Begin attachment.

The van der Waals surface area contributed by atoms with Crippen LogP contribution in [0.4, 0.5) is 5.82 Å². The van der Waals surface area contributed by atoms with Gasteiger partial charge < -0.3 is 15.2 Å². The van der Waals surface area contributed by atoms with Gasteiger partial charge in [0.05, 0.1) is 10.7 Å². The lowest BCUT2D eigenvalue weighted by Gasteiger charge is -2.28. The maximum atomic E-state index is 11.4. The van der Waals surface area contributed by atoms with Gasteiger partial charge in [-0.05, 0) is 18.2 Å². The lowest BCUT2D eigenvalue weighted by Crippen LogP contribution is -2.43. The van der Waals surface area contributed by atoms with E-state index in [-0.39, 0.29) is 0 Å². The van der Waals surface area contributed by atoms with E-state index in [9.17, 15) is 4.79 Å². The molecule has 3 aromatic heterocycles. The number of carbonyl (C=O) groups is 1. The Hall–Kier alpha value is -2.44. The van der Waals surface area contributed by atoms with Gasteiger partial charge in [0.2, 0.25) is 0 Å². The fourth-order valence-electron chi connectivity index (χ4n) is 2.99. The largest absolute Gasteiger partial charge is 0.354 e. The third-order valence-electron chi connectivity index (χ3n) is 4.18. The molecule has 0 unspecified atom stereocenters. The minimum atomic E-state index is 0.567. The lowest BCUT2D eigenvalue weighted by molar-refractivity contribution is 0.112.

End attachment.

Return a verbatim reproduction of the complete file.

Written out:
The van der Waals surface area contributed by atoms with Crippen LogP contribution in [0.4, 0.5) is 5.82 Å². The van der Waals surface area contributed by atoms with Gasteiger partial charge < -0.3 is 15.2 Å². The van der Waals surface area contributed by atoms with Gasteiger partial charge in [0.05, 0.1) is 10.7 Å². The lowest BCUT2D eigenvalue weighted by Gasteiger charge is -2.28. The maximum atomic E-state index is 11.4. The van der Waals surface area contributed by atoms with Gasteiger partial charge in [-0.05, 0) is 18.2 Å². The lowest BCUT2D eigenvalue weighted by Crippen LogP contribution is -2.43. The van der Waals surface area contributed by atoms with E-state index in [-0.39, 0.29) is 0 Å². The van der Waals surface area contributed by atoms with E-state index in [9.17, 15) is 4.79 Å². The molecule has 3 aromatic heterocycles. The number of carbonyl (C=O) groups is 1. The Hall–Kier alpha value is -2.44. The van der Waals surface area contributed by atoms with Gasteiger partial charge in [0.2, 0.25) is 0 Å². The fourth-order valence-electron chi connectivity index (χ4n) is 2.99. The largest absolute Gasteiger partial charge is 0.354 e. The third-order valence-electron chi connectivity index (χ3n) is 4.18. The molecule has 0 unspecified atom stereocenters. The minimum atomic E-state index is 0.567. The lowest BCUT2D eigenvalue weighted by molar-refractivity contribution is 0.112.